How Instagram's world record egg became a mental health champion

How Instagram's world record egg became a mental health champion

The Instagram egg didn't just break the internet. It cracked.

Back in 2019, Chris Godfrey posted a stock image of an egg that became a global phenomenon with 54.8 million likes. 

This made it the most-liked Instagram post (famously beating the previous record-holder Kylie Jenner for the picture of her daughter) and the most liked online post on any website in history.

Along with teammates Alissa Khan-Whelan and CJ Brown, he then posted a second picture of an egg with a small crack, a third with two bigger cracks, and a fourth with even larger cracks. Then the egg was then posted with stitching like that of a football referencing the Super Bowl. It was then revealed that it was used by subscription video on demand service Hulu to promote an animation about a mental health campaign. 

A caption from the clip read, "Recently I've started to crack, the pressure of social media is getting to me. If you're struggling too, talk to someone." The video was later posted on @world_record_egg Instagram account which had received over 33 million views by May 2019. As of December 2020, it had received over 43 million views.

Creative Moment spoke to Chris about the story behind the egg, how it became a meme with purpose and where it will go next.

Creative Moment: With over 50 million likes, how does it feel to be the owner of this incredible record?

Chris Godfrey: It’s quite a surreal feeling knowing that 1 in every 147 people on earth has liked our little egg.

I say, “our”, but really, I’ve never felt the world record was ours alone. We may be its guardians, but the record belongs to the internet. Otherwise it would still just be three friends sitting in a flat staring at an image of an egg with a few likes.

Headlines like ‘World Record Egg Cracks the Super Bowl to Reveal Mental Health PSA’ really blew us away.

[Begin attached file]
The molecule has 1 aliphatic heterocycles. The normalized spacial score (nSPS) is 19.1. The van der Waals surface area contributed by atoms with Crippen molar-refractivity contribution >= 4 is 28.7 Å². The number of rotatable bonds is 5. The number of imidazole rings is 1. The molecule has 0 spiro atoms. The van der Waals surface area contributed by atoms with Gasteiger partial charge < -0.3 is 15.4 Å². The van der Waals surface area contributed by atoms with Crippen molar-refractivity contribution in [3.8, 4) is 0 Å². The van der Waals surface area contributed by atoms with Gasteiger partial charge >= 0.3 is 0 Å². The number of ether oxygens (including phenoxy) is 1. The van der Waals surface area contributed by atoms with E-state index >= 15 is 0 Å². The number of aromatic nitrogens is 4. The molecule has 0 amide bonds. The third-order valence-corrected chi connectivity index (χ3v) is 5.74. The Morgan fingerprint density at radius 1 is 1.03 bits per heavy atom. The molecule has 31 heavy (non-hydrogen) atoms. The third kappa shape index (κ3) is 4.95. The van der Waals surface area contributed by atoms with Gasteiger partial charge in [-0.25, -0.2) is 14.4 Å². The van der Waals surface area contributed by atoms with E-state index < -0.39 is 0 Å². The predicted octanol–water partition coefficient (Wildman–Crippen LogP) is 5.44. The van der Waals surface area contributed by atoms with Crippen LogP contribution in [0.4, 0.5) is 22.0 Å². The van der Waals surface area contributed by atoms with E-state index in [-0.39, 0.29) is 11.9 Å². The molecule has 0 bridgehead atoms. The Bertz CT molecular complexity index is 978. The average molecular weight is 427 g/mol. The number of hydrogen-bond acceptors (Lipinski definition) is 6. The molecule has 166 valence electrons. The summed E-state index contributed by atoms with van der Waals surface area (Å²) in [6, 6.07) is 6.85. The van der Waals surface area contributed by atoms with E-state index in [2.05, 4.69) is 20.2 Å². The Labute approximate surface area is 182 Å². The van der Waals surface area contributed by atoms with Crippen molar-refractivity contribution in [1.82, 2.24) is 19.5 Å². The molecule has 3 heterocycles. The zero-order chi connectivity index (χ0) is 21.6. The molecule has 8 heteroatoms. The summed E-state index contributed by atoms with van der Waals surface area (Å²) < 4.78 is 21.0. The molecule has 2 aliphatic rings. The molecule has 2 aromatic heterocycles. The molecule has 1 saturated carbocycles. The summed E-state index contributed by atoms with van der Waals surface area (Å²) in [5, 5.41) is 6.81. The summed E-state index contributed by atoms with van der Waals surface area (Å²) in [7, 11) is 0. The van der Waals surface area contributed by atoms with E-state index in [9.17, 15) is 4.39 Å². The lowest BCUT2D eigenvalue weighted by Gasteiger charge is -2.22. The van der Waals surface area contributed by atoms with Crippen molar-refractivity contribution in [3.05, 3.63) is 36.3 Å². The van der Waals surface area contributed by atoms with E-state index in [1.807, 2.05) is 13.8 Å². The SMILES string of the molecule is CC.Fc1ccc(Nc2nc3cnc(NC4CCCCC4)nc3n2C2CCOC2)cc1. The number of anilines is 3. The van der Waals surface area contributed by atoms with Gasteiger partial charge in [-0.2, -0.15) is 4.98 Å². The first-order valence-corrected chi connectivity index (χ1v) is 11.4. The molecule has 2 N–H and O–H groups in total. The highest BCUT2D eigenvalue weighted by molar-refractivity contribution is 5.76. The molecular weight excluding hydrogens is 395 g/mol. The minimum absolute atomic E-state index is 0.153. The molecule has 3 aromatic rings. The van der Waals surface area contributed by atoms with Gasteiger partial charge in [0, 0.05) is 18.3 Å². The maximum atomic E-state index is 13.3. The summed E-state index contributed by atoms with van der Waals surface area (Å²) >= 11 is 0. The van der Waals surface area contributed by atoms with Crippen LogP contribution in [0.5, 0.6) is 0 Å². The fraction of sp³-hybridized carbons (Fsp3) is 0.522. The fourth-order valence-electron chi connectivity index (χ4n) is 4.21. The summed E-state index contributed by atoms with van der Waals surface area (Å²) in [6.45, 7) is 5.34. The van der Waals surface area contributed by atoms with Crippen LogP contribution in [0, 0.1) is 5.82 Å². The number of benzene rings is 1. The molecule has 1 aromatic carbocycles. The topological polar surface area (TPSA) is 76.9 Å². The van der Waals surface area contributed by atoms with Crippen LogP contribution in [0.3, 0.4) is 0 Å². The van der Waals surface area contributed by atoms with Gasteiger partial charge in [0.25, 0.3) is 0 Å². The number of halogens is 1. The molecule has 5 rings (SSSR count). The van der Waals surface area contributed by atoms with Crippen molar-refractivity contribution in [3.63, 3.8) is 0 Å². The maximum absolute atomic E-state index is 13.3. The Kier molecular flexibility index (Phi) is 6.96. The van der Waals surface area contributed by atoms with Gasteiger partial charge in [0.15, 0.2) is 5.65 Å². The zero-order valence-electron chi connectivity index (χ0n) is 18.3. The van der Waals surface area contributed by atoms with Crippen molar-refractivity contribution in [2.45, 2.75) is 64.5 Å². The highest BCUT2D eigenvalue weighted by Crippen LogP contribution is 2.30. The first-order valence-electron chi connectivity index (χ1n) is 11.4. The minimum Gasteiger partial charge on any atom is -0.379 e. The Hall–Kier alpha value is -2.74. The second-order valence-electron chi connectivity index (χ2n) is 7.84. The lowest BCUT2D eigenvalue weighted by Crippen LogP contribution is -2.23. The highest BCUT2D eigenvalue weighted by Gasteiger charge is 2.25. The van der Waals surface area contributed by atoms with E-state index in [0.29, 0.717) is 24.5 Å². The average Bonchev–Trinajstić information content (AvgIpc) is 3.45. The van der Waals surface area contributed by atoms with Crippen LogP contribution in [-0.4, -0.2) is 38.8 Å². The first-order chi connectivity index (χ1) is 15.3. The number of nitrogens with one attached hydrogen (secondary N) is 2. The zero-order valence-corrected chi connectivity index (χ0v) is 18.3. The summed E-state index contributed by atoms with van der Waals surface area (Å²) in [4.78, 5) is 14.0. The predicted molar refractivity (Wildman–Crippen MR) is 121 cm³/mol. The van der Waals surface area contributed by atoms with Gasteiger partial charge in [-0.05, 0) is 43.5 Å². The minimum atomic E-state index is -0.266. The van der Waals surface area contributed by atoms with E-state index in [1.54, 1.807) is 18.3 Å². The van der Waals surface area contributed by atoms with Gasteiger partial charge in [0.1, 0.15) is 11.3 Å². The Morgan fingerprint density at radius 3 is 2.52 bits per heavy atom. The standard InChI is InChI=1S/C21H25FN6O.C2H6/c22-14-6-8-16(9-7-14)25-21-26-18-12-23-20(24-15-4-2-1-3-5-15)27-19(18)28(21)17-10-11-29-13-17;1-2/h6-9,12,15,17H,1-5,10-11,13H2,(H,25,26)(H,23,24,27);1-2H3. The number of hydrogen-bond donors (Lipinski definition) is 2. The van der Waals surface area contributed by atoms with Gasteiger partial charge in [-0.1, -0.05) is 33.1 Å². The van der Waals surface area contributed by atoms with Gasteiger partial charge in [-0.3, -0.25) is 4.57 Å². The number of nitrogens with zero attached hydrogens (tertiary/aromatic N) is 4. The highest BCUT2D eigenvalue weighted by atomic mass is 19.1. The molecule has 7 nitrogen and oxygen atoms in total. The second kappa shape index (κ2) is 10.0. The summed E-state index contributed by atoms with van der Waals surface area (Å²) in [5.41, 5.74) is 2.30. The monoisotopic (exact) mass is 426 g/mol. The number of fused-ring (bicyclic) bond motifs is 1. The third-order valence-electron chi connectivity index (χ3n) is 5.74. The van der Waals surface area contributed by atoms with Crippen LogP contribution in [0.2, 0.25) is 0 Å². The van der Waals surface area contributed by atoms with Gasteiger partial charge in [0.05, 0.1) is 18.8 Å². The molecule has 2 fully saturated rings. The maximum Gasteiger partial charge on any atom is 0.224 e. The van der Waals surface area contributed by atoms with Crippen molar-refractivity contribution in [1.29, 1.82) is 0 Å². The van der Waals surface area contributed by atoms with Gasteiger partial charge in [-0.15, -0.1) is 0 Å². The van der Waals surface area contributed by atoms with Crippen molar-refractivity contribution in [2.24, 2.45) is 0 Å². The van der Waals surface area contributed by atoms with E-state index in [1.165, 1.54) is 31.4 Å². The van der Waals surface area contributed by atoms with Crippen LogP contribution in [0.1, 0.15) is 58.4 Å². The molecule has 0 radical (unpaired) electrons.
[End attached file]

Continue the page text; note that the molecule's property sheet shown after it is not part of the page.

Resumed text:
CM: What was your original intention?

CG: I’d be lying if I said I had it all been planned out from the start. It was a Friday evening and knowing full well I didn’t have the willpower to be in the pub while doing dry Jan, I went home and got lost on the internet. Reading an article about the most-liked Instagram posts of 2018 I noticed everyone featured was young, rich, filtered and famous.

If that was the dress code for entry I was shit out of luck, but it got me thinking could anyone (or thing) outside of that revered social clique ever compete?

I took it as a personal challenge and gave myself the rest of the year to beat Kylie Jenner’s 18.3 million. With a new account created, a stock image of an egg was uploaded - I had considered a sausage roll, a chicken nugget but nothing was as basic and universal as an egg.

Kylie being dethroned by egg? We thought it would be hilarious.

Fortunately we weren’t the only ones. Nine days and 55 million likes later records were smashed.

CM: You famously 'broke the internet'. What do you think this exposed in terms of the influence of social platforms?

CG: The success of the egg exposed both the true value of a like and the importance we tend to put on vanity metrics. If an egg can get 55 million likes, what does a like mean to us now?